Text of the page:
Let's Insure incentives led to sales misconduct, inquiry told

Let's Insure incentives led to sales misconduct, inquiry told | Insurance Business


Funeral insurance company Let’s Insure, a trading name used by Select AFSL, is under the spotlight at a royal banking commission hearing, at which it has been grilled about its alleged culture of setting staff against each other and using incentives to encourage ruthless, competitive behaviour.

This week’s commission hearings placed the focus on the practice of financial entities in pushing inappropriate funeral insurance, high-interest loans, bank fees, and other products to aboriginal people with poor financial literacy.

In a hearing in Darwin on Tuesday, the inquiry heard a recording of a Let’s Insure phone salesman convincing Kathy Marika to take out life and funeral insurance for herself, her children, and grandchildren and offering gift vouchers for her handing over family and friends’ numbers, The Guardian reported.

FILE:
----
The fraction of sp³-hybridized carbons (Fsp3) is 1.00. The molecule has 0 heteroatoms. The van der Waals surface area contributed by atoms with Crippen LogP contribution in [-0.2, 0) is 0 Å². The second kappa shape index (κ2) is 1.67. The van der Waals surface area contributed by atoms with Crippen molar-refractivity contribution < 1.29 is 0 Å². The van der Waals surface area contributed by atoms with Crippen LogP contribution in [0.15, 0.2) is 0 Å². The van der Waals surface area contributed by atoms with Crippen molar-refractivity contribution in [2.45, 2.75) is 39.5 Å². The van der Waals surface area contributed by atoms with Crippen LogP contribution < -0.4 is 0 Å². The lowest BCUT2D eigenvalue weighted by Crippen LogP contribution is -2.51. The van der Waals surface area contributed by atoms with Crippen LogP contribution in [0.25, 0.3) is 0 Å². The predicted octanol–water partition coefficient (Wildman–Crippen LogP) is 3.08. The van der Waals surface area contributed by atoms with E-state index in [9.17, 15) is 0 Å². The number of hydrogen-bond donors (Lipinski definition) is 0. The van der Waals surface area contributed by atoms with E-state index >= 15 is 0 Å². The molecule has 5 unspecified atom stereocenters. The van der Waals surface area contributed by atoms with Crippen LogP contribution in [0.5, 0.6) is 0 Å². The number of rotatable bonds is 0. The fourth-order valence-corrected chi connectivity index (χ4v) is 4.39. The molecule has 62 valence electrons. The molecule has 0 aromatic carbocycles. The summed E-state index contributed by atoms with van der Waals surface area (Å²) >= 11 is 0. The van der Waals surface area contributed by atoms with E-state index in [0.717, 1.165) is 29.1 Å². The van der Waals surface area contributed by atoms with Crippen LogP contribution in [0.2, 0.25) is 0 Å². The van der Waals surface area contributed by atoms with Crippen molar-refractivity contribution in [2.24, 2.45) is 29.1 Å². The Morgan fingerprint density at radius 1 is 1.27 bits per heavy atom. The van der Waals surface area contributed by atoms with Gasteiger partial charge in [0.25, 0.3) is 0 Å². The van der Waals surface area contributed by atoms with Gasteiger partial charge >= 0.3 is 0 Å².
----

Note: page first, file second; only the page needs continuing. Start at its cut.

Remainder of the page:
Even after the salesman was told that Marika was already insured through her employer, he replied that it was common to be signed up to two plans.

“In all of those circumstances, was it unconscionable to sell the funeral insurance policy to Ms Marika?” Rowena Orr, senior counsel assisting, asked Russell Howden, Select AFSL’s managing director.

“Yes, it was,” Howden said, but denied the suggestion that he had “created a situation” for such “gross abuse” to occur with posters stating “every salesman for themselves.”

The sales misconduct was attributed to poor training, KPIs and incentive schemes that, at one stage, included a refer-a-friend program for customers with attached commissions that were abused by salespeople, the report said.

The company’s top performers were offered a $300 gift card, a “Pacific Pearl” Sunshine Coast cruise, and a $6,000 Vespa scooter. It was around this time that the number of funeral plans sold to aboriginal people jumped from 430 to 1,491 over the course of the year.

In its recent investigation of Let’s Insure calls, corporate watchdog ASIC found that 30% of the calls

involved inappropriate sales tactics and the breach of anti-hawking provisions.

The salesman who sold to Marika, who was terminated last month, ahead of the royal commission, is believed to have breached laws around providing financial advice.

Meanwhile, Howden said Let’s Insure is “remediating” aboriginal customers, The Guardian reported.


Related stories:
Insurers exploited indigenous people, inquiry told
Royal commission to zero in on insurance scams